Many friends have asked me what I think the solution is. I wish I could say there was an easy answer. I wish stricter gun laws or stronger prosecutors or better background checks or a DV registry could solve the problem. They can’t. I learned a lot about entitlement working at a drug treatment facility for adolescents. What I learned is that the only cure for entitlement is accountability. But here’s the other thing I learned: it’s not enough to hold the offender accountable. We must hold the entire community accountable.

We have to hold the abusers accountable by charging them with the crimes they commit and ensuring they see meaningful consequences. But we also have to hold prosecutors accountable for making sure that happens. We have to hold law enforcement accountable for believing victims. We have to hold the clerks accountable for entering orders in a timely manner and database technicians accountable for keeping things running smoothly. We have to hold gun sellers accountable for checking backgrounds. We have to hold family members accountable for not allowing abusers access to firearms. Ever. We have to hold elected official accountable for doing more than thinking and praying. We have to hold the NRA accountable for buying politicians and blocking common sense legislation that would make us all safer. We have to hold advocates accountable for believing victims, even when the perpetrators are donors or public figures that support our causes. We have to hold each other accountable for creating a culture in which violence in any form is unacceptable.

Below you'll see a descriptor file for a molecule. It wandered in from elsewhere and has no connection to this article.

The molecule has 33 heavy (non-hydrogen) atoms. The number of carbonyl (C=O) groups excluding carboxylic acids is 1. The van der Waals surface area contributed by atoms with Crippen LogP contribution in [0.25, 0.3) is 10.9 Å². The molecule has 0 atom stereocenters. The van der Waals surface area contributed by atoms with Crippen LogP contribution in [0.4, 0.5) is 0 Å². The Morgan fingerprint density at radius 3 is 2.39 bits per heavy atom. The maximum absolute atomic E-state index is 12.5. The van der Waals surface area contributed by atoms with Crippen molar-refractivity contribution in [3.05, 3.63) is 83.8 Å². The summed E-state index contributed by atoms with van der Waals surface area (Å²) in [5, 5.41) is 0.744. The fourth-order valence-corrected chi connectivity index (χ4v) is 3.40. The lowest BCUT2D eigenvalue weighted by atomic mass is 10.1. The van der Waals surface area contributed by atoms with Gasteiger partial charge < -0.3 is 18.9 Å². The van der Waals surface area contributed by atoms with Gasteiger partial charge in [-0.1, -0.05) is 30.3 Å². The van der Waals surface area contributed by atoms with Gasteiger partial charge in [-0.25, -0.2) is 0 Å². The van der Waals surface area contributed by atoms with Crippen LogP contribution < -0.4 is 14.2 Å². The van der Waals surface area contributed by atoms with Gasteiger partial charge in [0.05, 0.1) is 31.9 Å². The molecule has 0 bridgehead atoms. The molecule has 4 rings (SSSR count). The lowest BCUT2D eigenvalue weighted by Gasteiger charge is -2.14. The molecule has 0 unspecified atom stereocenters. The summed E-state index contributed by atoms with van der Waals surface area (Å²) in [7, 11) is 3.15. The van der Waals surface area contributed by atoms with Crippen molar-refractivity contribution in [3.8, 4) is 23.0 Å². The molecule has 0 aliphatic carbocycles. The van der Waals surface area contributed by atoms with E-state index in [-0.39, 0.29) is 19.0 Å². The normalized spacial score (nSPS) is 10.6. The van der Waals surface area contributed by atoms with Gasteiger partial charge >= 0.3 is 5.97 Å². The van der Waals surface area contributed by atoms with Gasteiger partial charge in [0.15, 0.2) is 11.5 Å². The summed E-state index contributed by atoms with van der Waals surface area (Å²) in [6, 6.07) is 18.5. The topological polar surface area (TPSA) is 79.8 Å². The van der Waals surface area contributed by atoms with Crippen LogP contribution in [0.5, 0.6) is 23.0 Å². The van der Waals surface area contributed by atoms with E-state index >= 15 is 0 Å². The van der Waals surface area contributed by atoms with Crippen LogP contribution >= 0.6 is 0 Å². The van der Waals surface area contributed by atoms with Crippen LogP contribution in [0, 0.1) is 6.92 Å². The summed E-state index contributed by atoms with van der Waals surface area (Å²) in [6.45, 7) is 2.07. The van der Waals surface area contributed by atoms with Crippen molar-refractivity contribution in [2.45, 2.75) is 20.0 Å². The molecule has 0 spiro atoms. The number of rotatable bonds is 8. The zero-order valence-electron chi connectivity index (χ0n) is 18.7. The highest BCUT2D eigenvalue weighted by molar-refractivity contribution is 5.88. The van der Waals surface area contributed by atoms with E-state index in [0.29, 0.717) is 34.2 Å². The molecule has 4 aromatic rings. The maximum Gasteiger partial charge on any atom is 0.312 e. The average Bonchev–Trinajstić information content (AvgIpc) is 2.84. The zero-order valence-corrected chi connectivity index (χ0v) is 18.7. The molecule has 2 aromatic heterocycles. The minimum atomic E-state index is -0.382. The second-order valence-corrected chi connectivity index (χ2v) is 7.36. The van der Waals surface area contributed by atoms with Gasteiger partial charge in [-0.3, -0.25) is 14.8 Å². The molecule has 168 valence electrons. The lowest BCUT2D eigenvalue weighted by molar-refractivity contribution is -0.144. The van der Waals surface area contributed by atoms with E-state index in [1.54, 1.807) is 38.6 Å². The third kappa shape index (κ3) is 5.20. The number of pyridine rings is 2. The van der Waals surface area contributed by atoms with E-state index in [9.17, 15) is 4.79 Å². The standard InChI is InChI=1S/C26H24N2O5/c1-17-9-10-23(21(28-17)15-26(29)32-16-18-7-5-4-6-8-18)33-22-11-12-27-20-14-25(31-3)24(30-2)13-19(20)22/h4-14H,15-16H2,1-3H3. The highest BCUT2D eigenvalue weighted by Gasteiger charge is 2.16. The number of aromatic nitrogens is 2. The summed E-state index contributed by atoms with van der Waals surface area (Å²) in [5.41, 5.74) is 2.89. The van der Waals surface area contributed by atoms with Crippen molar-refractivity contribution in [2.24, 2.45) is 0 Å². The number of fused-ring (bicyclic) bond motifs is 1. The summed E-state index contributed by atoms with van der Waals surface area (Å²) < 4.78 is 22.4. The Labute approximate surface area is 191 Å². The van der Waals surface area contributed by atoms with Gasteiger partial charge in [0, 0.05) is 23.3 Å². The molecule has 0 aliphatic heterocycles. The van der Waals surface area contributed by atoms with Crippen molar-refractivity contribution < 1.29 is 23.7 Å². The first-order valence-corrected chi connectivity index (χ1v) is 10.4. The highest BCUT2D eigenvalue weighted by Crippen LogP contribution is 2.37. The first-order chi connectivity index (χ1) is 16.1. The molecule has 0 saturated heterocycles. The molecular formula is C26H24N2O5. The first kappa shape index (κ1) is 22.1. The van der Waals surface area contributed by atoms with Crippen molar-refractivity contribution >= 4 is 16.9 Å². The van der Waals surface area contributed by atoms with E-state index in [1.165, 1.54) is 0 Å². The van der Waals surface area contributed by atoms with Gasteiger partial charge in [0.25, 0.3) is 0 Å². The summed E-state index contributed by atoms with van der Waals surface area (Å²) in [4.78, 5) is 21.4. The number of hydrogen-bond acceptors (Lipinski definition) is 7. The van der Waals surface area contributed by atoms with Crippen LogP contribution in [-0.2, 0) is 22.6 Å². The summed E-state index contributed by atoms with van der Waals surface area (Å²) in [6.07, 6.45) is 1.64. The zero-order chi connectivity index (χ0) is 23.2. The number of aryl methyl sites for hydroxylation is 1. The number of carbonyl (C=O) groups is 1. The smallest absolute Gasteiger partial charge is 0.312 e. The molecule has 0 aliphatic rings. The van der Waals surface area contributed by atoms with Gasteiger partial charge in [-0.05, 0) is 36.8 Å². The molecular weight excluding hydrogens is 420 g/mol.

Domestic violence isn’t a private matter. It’s my problem, it’s your problem, it’s the problem of everyone who wants to be safe sitting in the pew next Sunday. Terrorists practice on their families first. That’s a proven fact. If we want to stop the church shootings and school shootings and movie theater and nightclub and concert shootings, we need to look at intimate terrorism first. And before we point the finger at all the folks who should have done something, let’s look inside ourselves and figure out what every single one of us can do to combat the culture that allows this to continue happening.